Estate of Gelsinger v. Trustees of University of Pennsylvania: Money, Prestige, and Conflicts of Interest In Human Subjects Research
HEALTH LAW AND BIOETHICS: CASES IN CONTEXT, p. 229, Sandra H. Johnson, Joan H. Krause, Richard S. Saver, & Robin Fretwell Wilson, eds., Aspen Publishers, 2009
37 Pages Posted: 3 Mar 2012
Date Written: 2009
Robin Fretwell Wilson, “Estate of Gelsinger v. Trustees of University of Pennsylvania: Money, Prestige, and Conflicts of Interest In Human Subjects Research,” in Health Law and Bioethics: Cases In Context (Sandra H. Johnson, Joan H. Krause, Richard S. Saver, & Robin Fretwell Wilson, eds., 2009).
This chapter re-examines the death of Jesse Gelsinger on September 17, 1999, the first person reported to die in a human gene-therapy trial. Unlike many of the cases in the book in which it appears, HEALTH LAW AND BIOETHICS: CASES IN CONTEXT, no public court record exists anywhere of the mistakes made in Jesse’s clinical trial. After Jesse’s death, the Food and Drug Administration (FDA) charged that a cascade of mistakes culminated in Jesse’s death. The consent forms Jesse signed failed to disclose both the death of monkeys in an earlier animal study using higher dosages of the viruses infused into Jesse’s liver and ‘‘significant adverse events’’ experienced by other subjects in the same trial — ‘‘important evidence,’’ the FDA said, ‘‘of increased risk.’’ The researchers failed to adequately alert the FDA about the adverse events, denying the agency the opportunity to stop the study well before Jesse’s infusion. The researchers infused Jesse even though his liver was not functioning within the study’s limits 24 hours prior to infusion. Less than four days later, Jesse died.
In the early days following Jesse’s death, his father, Paul Gelsinger, publicly defended the researchers. All that changed as news emerged of one researcher’s, Dr. James Wilson’s, financial interests in the trial. Paul Gelsinger filed suit against Wilson; Drs. Mark Batshaw and Steve Raper, the trial’s two principal investigators; Penn, which approved and sponsored the research through IHGT; Genovo, the gene-therapy company that partially funded IHGT and in which Wilson had shares; the Dean of Penn’s medical school; Arthur Caplan, Penn’s world famous medical ethicist who had advised the researchers to test the virus on relatively healthy adults rather than dying infants; Children’s Hospital of Philadelphia; and Children’s National Medical Center. The suit sought compensatory and punitive damages for using an adenovirus that was ‘‘unreasonably dangerous,’’ a product liability claim; intentional assault and battery; breach of the duty to secure informed consent; intentional infliction of emotional distress; fraud and intentional misrepresentation; and fraud on the FDA.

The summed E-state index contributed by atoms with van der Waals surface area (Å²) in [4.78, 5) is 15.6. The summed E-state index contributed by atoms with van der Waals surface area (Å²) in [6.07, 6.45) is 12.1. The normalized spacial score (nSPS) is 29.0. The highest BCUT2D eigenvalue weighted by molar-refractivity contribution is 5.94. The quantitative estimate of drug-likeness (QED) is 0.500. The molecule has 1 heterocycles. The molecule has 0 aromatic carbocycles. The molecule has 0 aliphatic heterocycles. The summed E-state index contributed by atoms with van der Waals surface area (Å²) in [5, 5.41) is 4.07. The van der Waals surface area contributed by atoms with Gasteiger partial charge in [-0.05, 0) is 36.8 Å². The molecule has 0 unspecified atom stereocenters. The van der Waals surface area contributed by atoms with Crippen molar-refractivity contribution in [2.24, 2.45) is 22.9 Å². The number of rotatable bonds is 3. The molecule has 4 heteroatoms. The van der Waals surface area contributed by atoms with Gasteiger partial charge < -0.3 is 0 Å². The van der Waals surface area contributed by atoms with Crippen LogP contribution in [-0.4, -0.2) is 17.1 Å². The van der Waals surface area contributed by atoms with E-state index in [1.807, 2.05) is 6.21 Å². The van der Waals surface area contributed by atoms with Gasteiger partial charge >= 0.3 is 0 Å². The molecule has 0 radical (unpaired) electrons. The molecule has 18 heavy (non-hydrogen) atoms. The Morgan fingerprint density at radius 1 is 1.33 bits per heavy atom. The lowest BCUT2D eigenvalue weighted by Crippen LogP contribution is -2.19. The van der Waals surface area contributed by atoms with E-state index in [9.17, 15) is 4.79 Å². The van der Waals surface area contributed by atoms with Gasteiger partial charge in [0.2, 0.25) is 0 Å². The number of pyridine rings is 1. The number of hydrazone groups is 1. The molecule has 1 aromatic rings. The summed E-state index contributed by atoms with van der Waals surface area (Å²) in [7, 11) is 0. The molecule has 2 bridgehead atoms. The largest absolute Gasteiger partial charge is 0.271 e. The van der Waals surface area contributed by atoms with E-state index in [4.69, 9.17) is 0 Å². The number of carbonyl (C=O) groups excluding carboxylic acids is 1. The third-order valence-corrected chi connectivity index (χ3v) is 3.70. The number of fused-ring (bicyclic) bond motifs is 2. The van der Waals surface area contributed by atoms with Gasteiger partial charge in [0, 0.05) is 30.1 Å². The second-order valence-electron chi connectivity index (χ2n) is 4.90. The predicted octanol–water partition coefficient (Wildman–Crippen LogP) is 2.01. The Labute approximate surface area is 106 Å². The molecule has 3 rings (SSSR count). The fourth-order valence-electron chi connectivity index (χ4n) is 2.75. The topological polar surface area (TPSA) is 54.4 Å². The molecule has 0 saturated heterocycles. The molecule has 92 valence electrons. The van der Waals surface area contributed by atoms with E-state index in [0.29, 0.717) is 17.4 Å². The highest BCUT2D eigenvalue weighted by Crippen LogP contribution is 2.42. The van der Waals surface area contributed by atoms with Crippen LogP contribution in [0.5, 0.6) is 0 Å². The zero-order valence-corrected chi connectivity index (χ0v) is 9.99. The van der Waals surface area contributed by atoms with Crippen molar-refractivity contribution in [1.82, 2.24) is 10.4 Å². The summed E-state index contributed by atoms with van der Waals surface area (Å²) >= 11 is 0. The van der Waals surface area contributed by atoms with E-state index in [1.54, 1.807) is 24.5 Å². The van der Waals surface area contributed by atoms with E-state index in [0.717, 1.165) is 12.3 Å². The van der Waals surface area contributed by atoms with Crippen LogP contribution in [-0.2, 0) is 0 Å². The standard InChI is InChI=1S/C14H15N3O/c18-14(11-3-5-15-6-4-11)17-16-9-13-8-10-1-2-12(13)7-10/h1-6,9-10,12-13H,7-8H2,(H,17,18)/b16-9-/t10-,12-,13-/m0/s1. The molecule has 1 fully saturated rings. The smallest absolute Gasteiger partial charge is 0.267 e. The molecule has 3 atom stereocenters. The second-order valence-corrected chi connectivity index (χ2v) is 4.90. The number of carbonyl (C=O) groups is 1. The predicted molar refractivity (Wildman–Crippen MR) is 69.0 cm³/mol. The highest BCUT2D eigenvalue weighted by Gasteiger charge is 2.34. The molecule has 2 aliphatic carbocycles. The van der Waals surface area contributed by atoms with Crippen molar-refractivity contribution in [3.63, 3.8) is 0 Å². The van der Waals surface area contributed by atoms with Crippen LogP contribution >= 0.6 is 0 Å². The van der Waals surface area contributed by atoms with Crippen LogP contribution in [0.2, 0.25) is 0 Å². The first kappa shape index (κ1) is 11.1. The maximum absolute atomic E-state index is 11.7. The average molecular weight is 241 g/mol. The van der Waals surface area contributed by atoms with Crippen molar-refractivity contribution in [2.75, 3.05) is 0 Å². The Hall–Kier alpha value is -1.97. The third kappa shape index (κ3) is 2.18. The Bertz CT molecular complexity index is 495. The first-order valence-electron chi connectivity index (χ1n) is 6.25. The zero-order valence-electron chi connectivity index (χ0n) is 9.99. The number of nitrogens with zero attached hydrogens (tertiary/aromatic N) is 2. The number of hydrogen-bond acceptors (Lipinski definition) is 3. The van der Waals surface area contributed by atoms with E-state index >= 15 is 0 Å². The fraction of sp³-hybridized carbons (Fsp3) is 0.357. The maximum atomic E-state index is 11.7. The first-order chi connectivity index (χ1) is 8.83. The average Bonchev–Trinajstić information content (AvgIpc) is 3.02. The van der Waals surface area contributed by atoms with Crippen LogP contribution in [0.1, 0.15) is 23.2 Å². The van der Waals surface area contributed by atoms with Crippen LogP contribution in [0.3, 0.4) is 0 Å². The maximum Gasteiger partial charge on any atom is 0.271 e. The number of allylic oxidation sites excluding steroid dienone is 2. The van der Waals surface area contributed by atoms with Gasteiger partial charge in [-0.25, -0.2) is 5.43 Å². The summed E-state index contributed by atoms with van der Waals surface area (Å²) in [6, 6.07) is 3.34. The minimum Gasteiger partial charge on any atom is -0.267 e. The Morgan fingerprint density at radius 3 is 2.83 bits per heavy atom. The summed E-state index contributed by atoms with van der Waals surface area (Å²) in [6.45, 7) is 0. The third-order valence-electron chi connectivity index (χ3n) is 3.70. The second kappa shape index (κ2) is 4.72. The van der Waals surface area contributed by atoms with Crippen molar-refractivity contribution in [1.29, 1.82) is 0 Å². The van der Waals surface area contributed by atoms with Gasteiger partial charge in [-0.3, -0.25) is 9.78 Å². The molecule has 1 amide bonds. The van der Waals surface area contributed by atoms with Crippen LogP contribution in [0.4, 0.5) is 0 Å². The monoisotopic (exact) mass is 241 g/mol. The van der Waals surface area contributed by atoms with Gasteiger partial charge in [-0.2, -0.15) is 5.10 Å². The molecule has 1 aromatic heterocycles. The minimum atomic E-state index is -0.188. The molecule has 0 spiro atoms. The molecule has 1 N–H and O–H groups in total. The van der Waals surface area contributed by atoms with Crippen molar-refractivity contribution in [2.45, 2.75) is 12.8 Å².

When the suit ultimately settled, no one accepted responsibility for Jesse’s death. When the government subsequently brought and settled a civil false claims suit against the researchers and sponsoring institutions, no one admitted any wrongdoing or apologized. No one grappled in detail with the substance of the FDA’s original charges. Each defendant maintained that it acted lawfully at all times, even as Penn and CNMC together paid more than a million dollars and the government restricted the researchers’ ability to do human experimentation — terms that arguably say as much about the crushing power of federal false claims investigations as they do about the underlying merits. What remains of Jesse’s story sat in document boxes crammed full by the Gelsingers’ attorneys and set aside after the insurers, the parties, and the court signed off on the settlement. This chapter resurrects that story and fills in those missing pieces.
Keywords: Health Law, Bioethics, Human gene therapy
JEL Classification: K10, K32
Suggested Citation: Suggested Citation